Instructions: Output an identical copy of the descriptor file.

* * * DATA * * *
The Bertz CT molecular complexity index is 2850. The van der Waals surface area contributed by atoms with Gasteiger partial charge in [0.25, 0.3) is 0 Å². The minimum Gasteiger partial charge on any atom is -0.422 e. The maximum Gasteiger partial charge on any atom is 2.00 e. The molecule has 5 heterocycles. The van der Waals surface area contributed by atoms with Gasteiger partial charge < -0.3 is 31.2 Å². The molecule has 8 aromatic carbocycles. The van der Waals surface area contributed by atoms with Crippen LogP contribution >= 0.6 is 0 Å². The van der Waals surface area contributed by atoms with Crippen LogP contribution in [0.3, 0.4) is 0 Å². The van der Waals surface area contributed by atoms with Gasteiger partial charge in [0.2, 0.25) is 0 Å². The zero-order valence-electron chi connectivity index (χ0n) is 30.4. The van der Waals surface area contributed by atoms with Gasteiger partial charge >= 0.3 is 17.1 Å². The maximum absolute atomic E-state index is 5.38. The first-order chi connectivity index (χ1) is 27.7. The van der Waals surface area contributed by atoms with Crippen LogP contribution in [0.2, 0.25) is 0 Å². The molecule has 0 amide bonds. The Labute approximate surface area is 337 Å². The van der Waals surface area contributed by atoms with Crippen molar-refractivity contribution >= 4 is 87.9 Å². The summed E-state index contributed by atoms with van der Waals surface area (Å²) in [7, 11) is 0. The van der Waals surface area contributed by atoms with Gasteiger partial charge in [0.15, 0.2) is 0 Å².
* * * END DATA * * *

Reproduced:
The Bertz CT molecular complexity index is 2850. The van der Waals surface area contributed by atoms with Gasteiger partial charge in [0.25, 0.3) is 0 Å². The minimum Gasteiger partial charge on any atom is -0.422 e. The maximum Gasteiger partial charge on any atom is 2.00 e. The molecule has 5 heterocycles. The van der Waals surface area contributed by atoms with Gasteiger partial charge < -0.3 is 31.2 Å². The molecule has 8 aromatic carbocycles. The van der Waals surface area contributed by atoms with Crippen LogP contribution >= 0.6 is 0 Å². The van der Waals surface area contributed by atoms with Crippen LogP contribution in [0.3, 0.4) is 0 Å². The van der Waals surface area contributed by atoms with Gasteiger partial charge in [0.2, 0.25) is 0 Å². The zero-order valence-electron chi connectivity index (χ0n) is 30.4. The van der Waals surface area contributed by atoms with Gasteiger partial charge >= 0.3 is 17.1 Å². The maximum absolute atomic E-state index is 5.38. The first-order chi connectivity index (χ1) is 27.7. The van der Waals surface area contributed by atoms with Crippen LogP contribution in [0.2, 0.25) is 0 Å². The molecule has 0 amide bonds. The Labute approximate surface area is 337 Å². The van der Waals surface area contributed by atoms with Crippen molar-refractivity contribution >= 4 is 87.9 Å². The summed E-state index contributed by atoms with van der Waals surface area (Å²) in [7, 11) is 0. The van der Waals surface area contributed by atoms with Gasteiger partial charge in [0.15, 0.2) is 0 Å².